Bim-a-lee, Bim-a-loo 
Er-a-lum, stum, Hum-a-dad 
Tip-top marmalade 
Rip-a-Zimmer, Rip-a-Zimmer 
Lebanon Valley College 
1 9 O 7 . 



THE first glimpse which w; had of ourclabs brothers and sisters was at the little railroad station 
at Annville. At that time we did not know who was who. Later we met in the registrar's 
office, then in the dining hall. In some mysterious wxx we learned the names of those who were to 
Ije enrolled as members of the Freshman class. At our first class meeting we made the acquaintance 
of each other, Pennsylvanians, all except one lonel_\- Mar_\ lander, who in a short time found the 
longings for "Maryland my Maryland" to strong for him, so he left us. 

We as yet do not have a history, for our deeds are of the present, not of the past. We have 
just begun a record, which though now contains l)ut little, we hope some day will be filled with the 
many and great achievements not only of the class but of the individuals.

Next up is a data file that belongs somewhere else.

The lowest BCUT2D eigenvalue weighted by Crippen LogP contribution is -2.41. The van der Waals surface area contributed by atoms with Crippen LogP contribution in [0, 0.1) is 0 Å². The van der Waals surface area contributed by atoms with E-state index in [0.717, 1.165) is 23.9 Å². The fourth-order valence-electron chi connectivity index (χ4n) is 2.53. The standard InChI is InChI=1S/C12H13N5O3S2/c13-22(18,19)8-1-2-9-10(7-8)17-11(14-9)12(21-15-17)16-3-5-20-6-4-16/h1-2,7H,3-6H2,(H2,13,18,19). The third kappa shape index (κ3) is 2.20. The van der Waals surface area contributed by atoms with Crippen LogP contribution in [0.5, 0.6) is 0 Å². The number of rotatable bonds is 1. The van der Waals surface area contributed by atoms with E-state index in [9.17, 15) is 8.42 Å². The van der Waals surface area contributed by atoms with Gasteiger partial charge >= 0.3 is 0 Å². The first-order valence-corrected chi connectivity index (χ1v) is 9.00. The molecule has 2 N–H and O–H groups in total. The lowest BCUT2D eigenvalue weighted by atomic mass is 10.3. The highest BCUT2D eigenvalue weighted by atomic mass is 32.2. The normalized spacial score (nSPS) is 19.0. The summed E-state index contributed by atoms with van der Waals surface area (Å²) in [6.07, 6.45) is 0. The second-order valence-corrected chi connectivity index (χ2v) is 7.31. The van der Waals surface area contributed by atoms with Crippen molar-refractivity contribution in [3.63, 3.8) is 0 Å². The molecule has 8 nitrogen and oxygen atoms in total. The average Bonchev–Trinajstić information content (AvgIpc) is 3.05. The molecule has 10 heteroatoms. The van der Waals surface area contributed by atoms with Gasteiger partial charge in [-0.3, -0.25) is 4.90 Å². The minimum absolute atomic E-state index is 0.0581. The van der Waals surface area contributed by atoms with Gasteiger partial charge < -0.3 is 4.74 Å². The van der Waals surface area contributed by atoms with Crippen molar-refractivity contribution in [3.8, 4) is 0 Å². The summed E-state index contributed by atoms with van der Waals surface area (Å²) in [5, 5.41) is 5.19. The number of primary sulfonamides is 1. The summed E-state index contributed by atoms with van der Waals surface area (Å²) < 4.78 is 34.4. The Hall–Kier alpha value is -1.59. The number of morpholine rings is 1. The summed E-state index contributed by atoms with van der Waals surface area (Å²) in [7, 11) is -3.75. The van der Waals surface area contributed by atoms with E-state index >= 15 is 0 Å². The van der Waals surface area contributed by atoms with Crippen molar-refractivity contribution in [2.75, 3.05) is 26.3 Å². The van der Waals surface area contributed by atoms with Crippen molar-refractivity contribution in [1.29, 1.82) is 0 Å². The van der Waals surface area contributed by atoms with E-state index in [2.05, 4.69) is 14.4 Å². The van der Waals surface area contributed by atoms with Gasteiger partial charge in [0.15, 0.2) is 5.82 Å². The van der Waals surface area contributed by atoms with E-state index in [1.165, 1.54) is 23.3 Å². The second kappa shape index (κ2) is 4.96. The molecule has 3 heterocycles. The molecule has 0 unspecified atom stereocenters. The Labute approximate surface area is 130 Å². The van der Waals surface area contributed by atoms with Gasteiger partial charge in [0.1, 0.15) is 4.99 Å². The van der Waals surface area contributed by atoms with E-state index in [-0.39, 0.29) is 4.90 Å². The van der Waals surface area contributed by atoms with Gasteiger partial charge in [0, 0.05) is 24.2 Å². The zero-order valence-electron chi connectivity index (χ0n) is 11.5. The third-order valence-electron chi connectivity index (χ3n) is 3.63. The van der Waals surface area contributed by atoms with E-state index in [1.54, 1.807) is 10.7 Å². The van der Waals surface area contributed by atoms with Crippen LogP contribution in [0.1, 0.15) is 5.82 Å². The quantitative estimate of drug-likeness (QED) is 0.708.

During the beginning of the fall term, we waited anxiously for some movement on the part 
of the Sophomores. Finally we decided to take the initiati\-e. The day was decided upon when 
we should first wear our colors to chapel. We fought \-aliantly and at the close of the fight some of 
our Ijoys wore the crimson and steel. Our class caps, we hope may be a beauty and a joy at least 
until the end of our college course. 

To the class of 1907, February the ninth will always be one of their red letter days. For it 
was the night our banquet was held. The first Freshman banquet to be held l)y the students of 
Lebanon Valley. It is needless to tell of the secret meetings, the talks at odd moments and odd 
places, the constant lookout for eaves droppers, the plans that were formed and then put aside as 
useless, and the fear of being discovered that preceeded the appointed night. Without any opposi- 
tion and with all our members present we reached Lebanon.